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End-of-life healthcare skills - Thesis by Clément Meier

On Wednesday 13 December 2023, Clément Meier defended his thesis and was awarded a doctorate in the human and social sciences of medicine and health from the University of Lausanne. The entire LIVES Centre team congratulates him on this great achievement! In his thesis, Dr Meier observes that in Switzerland, around one in three older adults has a low level of health competence and has difficulty managing health-related issues. This can lead them to make poor health decisions at the end of their lives. It also highlights the need for Switzerland to create new public health policies aimed at strengthening the end-of-life care skills of older people to enable them to make more informed choices.

His thesis, supervised by Prof. Jürgen Maurer, is entitled "A public health perspective on end-of-life health skills among older people in Switzerland". Dr Meier looks at the approach to healthcare, which has shifted from a paternalistic model to one that is patient-centred and emphasises the importance of individual decision-making, particularly in the face of end-of-life challenges that are accentuated by an ageing population and advances in medical technology. 

This change emphasizes the need to explore individuals' health literacy skills that empower them to make complex end-of-life healthcare decisions. Despite its importance, research on end-of-life health literacy is limited. Recent studies, especially in Switzerland, suggest that many older adults lack an understanding of critical end-of-life healthcare options they or their loved ones might have to choose at some point in their lives. This PhD thesis presents a comprehensive synthesis of recent research findings exploring end-of-life health literacy among older adults in Switzerland using data from the Survey of Health, Ageing, and Retirement in Europe (SHARE). It also aims to introduce and validate a unique instrument tailored to measure individuals' subjective end-of-life literacy (S-EOL-HLS), i.e., their abilities to navigate end-of-life medical situations and enhance communication and decision-making in these contexts.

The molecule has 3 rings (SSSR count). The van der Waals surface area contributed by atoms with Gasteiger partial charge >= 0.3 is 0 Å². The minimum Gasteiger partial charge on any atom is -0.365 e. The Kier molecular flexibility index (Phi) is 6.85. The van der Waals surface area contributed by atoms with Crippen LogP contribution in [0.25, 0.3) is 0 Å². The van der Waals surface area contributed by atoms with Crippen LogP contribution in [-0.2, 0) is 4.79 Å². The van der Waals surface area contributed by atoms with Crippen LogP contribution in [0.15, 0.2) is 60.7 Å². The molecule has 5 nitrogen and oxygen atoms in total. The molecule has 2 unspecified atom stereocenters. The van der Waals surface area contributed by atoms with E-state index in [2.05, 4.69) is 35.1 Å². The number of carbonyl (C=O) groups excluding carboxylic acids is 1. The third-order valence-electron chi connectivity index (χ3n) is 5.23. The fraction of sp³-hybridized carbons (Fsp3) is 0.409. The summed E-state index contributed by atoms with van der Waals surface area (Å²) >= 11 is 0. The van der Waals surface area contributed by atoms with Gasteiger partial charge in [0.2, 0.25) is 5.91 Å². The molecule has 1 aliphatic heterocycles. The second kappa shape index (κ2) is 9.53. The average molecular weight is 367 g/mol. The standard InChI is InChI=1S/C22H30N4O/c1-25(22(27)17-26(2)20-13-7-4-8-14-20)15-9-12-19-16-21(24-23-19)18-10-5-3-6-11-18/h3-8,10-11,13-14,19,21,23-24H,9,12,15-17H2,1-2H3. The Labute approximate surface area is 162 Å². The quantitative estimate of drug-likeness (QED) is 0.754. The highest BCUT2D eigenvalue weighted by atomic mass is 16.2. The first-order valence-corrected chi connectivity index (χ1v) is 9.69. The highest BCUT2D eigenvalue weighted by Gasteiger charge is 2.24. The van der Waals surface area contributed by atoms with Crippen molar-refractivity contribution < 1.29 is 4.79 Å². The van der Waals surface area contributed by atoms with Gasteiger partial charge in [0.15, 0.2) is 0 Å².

The results from the different studies included in this PhD thesis show that in Switzerland, approximately one older adult out of three has low health literacy levels and experiences difficulties in managing health-related matters. Subgroups in the population at risk of having lower health literacy levels varied depending on important factors such as sex, education, financial difficulties, and self-rated health. In addition, significant misunderstandings persist about various end-of-life medical situations, with many overestimating the effectiveness of some treatments and underestimating others. Factors such as sex, financial difficulties, age, and differences between the linguistic regions were associated with these inaccurate perceptions. For instance, only 9.3% accurately understood the survival rates of cardiopulmonary resuscitation performed on a 70-year-old outside a hospital, with those who understood the cardiopulmonary resuscitation survival rates being significantly more inclined to prefer not to be resuscitated.

Moreover, the introduced S-EOL-HLS tool appears to measure end-of-life health literacy among older adults effectively. Higher end-of-life health literacy scores are associated with better end-of-life knowledge and more proactive engagement in advance care planning. In conclusion, the highlighted studies collectively emphasize Switzerland's need to derive new and/or enhance existing public health policies that bolster older adults’ end-of-life health literacy skills to enable them to make better-informed choices, potentially leading to improved end-of-life healthcare quality for individuals, their loved ones, and healthcare providers.